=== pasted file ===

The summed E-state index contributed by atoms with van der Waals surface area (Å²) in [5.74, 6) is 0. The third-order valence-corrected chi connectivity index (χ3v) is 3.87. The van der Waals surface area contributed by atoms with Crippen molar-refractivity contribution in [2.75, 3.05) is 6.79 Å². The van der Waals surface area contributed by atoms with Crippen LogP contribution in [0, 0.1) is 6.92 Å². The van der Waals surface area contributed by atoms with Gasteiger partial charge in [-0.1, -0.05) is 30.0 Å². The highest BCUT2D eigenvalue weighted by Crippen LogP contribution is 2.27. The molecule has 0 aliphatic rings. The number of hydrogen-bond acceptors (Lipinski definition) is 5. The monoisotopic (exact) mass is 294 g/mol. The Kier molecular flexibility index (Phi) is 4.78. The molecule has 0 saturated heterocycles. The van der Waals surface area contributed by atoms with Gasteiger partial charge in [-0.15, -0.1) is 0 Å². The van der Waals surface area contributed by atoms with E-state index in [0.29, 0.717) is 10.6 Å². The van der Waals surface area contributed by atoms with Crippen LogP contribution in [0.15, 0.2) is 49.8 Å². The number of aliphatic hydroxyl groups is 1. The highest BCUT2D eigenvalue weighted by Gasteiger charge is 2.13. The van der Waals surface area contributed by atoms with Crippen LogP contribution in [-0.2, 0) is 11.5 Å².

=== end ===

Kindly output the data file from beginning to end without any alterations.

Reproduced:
The summed E-state index contributed by atoms with van der Waals surface area (Å²) in [5.74, 6) is 0. The third-order valence-corrected chi connectivity index (χ3v) is 3.87. The van der Waals surface area contributed by atoms with Crippen molar-refractivity contribution in [2.75, 3.05) is 6.79 Å². The van der Waals surface area contributed by atoms with Crippen LogP contribution in [0, 0.1) is 6.92 Å². The van der Waals surface area contributed by atoms with Gasteiger partial charge in [-0.1, -0.05) is 30.0 Å². The highest BCUT2D eigenvalue weighted by Crippen LogP contribution is 2.27. The molecule has 0 aliphatic rings. The number of hydrogen-bond acceptors (Lipinski definition) is 5. The monoisotopic (exact) mass is 294 g/mol. The Kier molecular flexibility index (Phi) is 4.78. The molecule has 0 saturated heterocycles. The van der Waals surface area contributed by atoms with Gasteiger partial charge in [-0.15, -0.1) is 0 Å². The van der Waals surface area contributed by atoms with E-state index in [0.29, 0.717) is 10.6 Å². The van der Waals surface area contributed by atoms with Crippen LogP contribution in [0.15, 0.2) is 49.8 Å². The number of aliphatic hydroxyl groups is 1. The highest BCUT2D eigenvalue weighted by Gasteiger charge is 2.13. The van der Waals surface area contributed by atoms with Crippen LogP contribution in [-0.2, 0) is 11.5 Å².